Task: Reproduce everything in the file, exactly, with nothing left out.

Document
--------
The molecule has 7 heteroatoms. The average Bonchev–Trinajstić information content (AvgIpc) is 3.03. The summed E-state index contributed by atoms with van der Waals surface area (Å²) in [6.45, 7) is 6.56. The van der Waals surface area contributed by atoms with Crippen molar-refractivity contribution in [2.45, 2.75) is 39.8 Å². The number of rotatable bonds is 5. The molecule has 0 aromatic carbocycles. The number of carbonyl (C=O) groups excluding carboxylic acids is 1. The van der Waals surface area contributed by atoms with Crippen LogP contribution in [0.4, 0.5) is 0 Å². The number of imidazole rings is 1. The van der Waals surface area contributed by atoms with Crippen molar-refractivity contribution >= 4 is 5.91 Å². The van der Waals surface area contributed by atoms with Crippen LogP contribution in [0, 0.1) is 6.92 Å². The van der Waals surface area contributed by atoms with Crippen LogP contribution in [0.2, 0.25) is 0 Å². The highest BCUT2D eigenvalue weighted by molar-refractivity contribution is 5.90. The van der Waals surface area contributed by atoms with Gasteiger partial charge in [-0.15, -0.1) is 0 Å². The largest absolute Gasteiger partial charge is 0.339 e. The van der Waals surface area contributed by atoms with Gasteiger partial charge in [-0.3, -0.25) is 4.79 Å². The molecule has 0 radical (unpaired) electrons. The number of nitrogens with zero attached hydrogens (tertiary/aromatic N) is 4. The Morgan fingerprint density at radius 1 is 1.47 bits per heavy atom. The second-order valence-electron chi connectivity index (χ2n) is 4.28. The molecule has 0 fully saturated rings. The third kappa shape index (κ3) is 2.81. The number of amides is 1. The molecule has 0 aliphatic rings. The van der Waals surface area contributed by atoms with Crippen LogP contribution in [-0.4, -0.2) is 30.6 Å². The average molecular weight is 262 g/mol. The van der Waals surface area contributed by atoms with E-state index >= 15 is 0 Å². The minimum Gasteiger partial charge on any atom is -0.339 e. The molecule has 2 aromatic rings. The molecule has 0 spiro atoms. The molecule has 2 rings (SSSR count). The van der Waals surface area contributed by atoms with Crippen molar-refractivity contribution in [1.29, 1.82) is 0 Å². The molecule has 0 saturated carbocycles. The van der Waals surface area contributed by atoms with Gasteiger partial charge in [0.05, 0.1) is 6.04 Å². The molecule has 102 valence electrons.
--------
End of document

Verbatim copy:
The molecule has 7 heteroatoms. The average Bonchev–Trinajstić information content (AvgIpc) is 3.03. The summed E-state index contributed by atoms with van der Waals surface area (Å²) in [6.45, 7) is 6.56. The van der Waals surface area contributed by atoms with Crippen molar-refractivity contribution in [2.45, 2.75) is 39.8 Å². The number of rotatable bonds is 5. The molecule has 0 aromatic carbocycles. The number of carbonyl (C=O) groups excluding carboxylic acids is 1. The van der Waals surface area contributed by atoms with Crippen LogP contribution in [0.4, 0.5) is 0 Å². The number of imidazole rings is 1. The van der Waals surface area contributed by atoms with Crippen molar-refractivity contribution >= 4 is 5.91 Å². The van der Waals surface area contributed by atoms with Crippen LogP contribution in [0, 0.1) is 6.92 Å². The van der Waals surface area contributed by atoms with Crippen LogP contribution in [0.2, 0.25) is 0 Å². The highest BCUT2D eigenvalue weighted by molar-refractivity contribution is 5.90. The van der Waals surface area contributed by atoms with Gasteiger partial charge in [-0.15, -0.1) is 0 Å². The largest absolute Gasteiger partial charge is 0.339 e. The van der Waals surface area contributed by atoms with Gasteiger partial charge in [-0.3, -0.25) is 4.79 Å². The molecule has 0 radical (unpaired) electrons. The number of nitrogens with zero attached hydrogens (tertiary/aromatic N) is 4. The Morgan fingerprint density at radius 1 is 1.47 bits per heavy atom. The second-order valence-electron chi connectivity index (χ2n) is 4.28. The molecule has 0 fully saturated rings. The third kappa shape index (κ3) is 2.81. The number of amides is 1. The molecule has 0 aliphatic rings. The van der Waals surface area contributed by atoms with Crippen LogP contribution in [-0.4, -0.2) is 30.6 Å². The average molecular weight is 262 g/mol. The van der Waals surface area contributed by atoms with E-state index >= 15 is 0 Å². The minimum Gasteiger partial charge on any atom is -0.339 e. The molecule has 2 aromatic rings. The molecule has 0 spiro atoms. The molecule has 2 rings (SSSR count). The van der Waals surface area contributed by atoms with Crippen molar-refractivity contribution in [1.29, 1.82) is 0 Å². The molecule has 0 saturated carbocycles. The van der Waals surface area contributed by atoms with Gasteiger partial charge in [0.05, 0.1) is 6.04 Å². The molecule has 102 valence electrons.